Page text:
This book is an interesting and thought-provoking survey of oral history theory. I hope that a consequence of its publication will be the stimulation of open-minded debate and discussion around the many interesting questions about subjectivity that continue to engage oral historians around the world.
Lenin Fisher, My Life, My Revolution: The Life of a Worker Named Luis Fisher Leon. Nicaragua: Editorial Universitaria, 2010.
“An ordinary citizen distant from the circles of power” shares his life story and through it, he allows us to understand how consciousness and commitment inspired him to become, in the underground, an active player in the formation of an armed struggle that after decades of activism reaches victory.
Luis Fisher has so much to tell. Since early age, his whole existence has been closely related to the Sandinista Popular Revolution and, to this date, he continues “upholding the red and black banner”.
In the book My Life, My Revolution he reflects, analyzes and interprets his own reality as a worker and militant, who took part in important historic events in Nicaraguan history, such as the formation of the Sandinista Front of National Liberation and the establishment of its first military and political training school.
His son, Lenin Fisher, “spontaneous aficionado” –not a professional historian or academic- acknowledging the value of his father’s testimony, visits with him the spaces of memory, within the intimacy of the family bond, to create an oral and written record of great value, for the information compiled (for instance, the origin of the Sandinista anthem To Struggle and to Win and the revolutionary movements which preceded the formation of the FSLN), but also for integrating and contrasting significant events in the labor and militant life of his father with documental sources regarding the historic context in which his life unfolds.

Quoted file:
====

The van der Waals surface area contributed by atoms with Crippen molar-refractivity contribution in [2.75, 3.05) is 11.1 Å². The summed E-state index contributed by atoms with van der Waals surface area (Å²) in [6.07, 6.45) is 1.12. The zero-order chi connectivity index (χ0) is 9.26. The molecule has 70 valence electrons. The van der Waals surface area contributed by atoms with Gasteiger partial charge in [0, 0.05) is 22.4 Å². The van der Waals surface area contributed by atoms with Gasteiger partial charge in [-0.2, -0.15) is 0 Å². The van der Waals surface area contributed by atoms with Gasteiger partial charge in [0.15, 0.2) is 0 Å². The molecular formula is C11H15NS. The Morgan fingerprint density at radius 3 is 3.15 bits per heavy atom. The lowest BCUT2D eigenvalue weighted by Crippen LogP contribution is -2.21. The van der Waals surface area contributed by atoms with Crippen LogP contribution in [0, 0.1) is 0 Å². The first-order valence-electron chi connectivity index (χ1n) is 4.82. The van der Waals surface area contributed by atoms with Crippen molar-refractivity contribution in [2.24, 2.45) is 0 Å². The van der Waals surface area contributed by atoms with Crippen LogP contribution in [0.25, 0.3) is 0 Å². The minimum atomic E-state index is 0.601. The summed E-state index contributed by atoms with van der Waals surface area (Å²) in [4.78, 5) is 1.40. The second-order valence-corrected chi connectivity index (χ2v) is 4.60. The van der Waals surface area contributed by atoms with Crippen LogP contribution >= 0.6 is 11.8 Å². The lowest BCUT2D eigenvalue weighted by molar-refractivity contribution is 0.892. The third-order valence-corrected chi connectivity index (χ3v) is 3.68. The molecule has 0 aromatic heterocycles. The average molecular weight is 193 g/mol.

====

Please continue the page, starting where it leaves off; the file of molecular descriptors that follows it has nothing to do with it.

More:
Luis’s memories of everyday life during his childhood and youth offer an interesting view of the conditions that motivated “a process of transformation of a rebel youth against injustice”. He had left his family in the early 50s to try his fortune, worked in the tunu plantations (raw material for chewing gum latex), and later on he moved to Bonanza, a mining region, where he witnessed , the privileged life of the staff from the United States in contrast with the town’s people.
The student massacre of 1959, perpetrated by the National Guard, had a profound impact on him. From his experience as a worker, he identified himself with the university students and took a step further from reflection to armed struggle.
The unique voice of Luis Fisher telling his life story, shares the experiences of a Nicaraguan family, from the travels of a great grandfather -who arrives in the Atlantic Coast in the times of the gold fever in California- to the various jobs of his father in isolated regions of the country, the death of his young wife, and the activism of his “heroic, imprisoned, tortured, wounded children…”, who suffered in their own flesh the war of liberation and who, just like their father, participated actively in the defense of the revolution.
The information contained in My Life, My Revolution enriches the study of the recent history of Nicaragua and the leftist movements in Latin America; therefore, it helps us set the foundation to establish a serious and profound historical memory.
Review written by Ileana Gadea Rivas, Member of the Nicaraguan Association of Oral History